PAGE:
Category Vs Genre

Before I started writing I thought the word ‘genre’ sounded a bit wanky, and now I use it all the time, even when talking about music and I’ve no doubt there are friends who consider me a bit wanky for saying it, especially as it sounds ‘a bit French’.

From Google Dictionary:


Since ‘genre’ is such a useful term, once you start making use of it you wonder how you ever got on in the world without it.

By using the word ‘category’, probably. Or ‘type’.

‘Genre’ is such a nice word to say that it’s easy to overuse it, and sometimes ‘genre’ is used where ‘category’ would be a more accurate choice.

Example:

I think it’s a lack of exposure to contemporary YA lit that makes adults refer to it as a “genre.” Much of the time when people say “the YA lit genre,” what they really mean iscategory rather than genre, and that’s fine. However,  I recently attended a talk by an author who had been writing adult genre fiction and was working on her first YA novel, and she kept referring to the characteristics of the YA genre, as if all YA books were somehow fundamentally the same.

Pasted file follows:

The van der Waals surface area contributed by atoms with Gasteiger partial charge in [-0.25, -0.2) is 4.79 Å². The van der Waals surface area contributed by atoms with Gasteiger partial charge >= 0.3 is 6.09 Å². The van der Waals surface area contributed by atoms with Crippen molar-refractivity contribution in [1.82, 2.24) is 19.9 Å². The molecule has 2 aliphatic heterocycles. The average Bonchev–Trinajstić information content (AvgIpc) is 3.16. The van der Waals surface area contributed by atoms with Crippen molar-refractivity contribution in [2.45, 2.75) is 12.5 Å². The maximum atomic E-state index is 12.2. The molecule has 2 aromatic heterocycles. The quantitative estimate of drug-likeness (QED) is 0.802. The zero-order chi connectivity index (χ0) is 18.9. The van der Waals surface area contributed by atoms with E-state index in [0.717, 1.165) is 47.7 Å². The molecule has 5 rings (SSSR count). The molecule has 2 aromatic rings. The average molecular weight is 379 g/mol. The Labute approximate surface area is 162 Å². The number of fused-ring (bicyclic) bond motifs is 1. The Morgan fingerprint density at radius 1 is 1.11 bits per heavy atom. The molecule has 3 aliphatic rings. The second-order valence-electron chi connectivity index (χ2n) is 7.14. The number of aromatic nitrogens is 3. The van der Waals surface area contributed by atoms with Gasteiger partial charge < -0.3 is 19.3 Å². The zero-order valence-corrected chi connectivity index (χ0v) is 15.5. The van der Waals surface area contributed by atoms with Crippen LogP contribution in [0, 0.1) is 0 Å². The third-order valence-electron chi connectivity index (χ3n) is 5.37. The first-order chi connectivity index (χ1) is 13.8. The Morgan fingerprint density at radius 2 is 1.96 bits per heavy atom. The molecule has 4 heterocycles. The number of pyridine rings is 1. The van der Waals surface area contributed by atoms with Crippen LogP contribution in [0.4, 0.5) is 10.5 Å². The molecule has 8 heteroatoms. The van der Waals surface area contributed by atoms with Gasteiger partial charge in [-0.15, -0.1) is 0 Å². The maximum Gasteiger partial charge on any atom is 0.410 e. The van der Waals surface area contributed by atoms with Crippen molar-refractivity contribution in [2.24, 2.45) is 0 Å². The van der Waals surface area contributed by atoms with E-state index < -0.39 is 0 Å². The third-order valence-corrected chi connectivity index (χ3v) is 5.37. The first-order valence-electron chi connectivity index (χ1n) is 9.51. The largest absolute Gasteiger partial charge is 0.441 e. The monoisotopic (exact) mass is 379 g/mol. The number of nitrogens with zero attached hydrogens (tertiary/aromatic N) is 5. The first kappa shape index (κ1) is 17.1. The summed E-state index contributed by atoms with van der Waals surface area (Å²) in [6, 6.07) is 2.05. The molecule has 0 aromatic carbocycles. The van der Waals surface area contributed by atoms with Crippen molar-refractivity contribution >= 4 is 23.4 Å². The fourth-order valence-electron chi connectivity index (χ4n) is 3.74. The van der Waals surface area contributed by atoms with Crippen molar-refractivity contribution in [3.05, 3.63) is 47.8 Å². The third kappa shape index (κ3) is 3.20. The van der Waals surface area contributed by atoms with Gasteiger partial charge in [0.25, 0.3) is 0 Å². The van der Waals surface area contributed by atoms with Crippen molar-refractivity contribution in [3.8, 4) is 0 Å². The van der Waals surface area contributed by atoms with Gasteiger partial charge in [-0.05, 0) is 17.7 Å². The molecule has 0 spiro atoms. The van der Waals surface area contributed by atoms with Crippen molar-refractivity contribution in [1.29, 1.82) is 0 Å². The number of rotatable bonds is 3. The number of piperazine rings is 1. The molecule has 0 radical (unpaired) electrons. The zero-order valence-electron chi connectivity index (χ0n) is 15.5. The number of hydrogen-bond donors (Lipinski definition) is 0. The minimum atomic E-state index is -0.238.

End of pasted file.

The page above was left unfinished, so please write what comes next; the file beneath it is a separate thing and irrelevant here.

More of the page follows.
- In the library with the leadpipe

The same would apply to short stories. Short story is not a genre; it’s a length.

Likewise, women’s fiction is not a genre; it’s a marketing term.

And if YA is a category rather than a genre, then it follows that there’s no such thing as ‘the genre of children’s literature’. That, too, would be a ‘category’.

Right now I can picture my dad watching the Emmys & muttering “reality shouldn’t even be a category” & my mom telling him to shut up.

- @sarahlapolla

Related Link: Genre Theory — continued, from Michael Rosen.

The Labryrinth of Genre is a web app which helps you to find subgenres of a genre.

Children’s books are also sometimes referred to as a ‘genre’: “The genre has come a long way over four centuries. “Early children’s books tended to be solemn and purposeful,” Marcus says. “They were created to teach a moral lesson of some kind and they spoke to the child from on high.” — The Atlantic.

Why writers should leave book-genre debates to the marketing department

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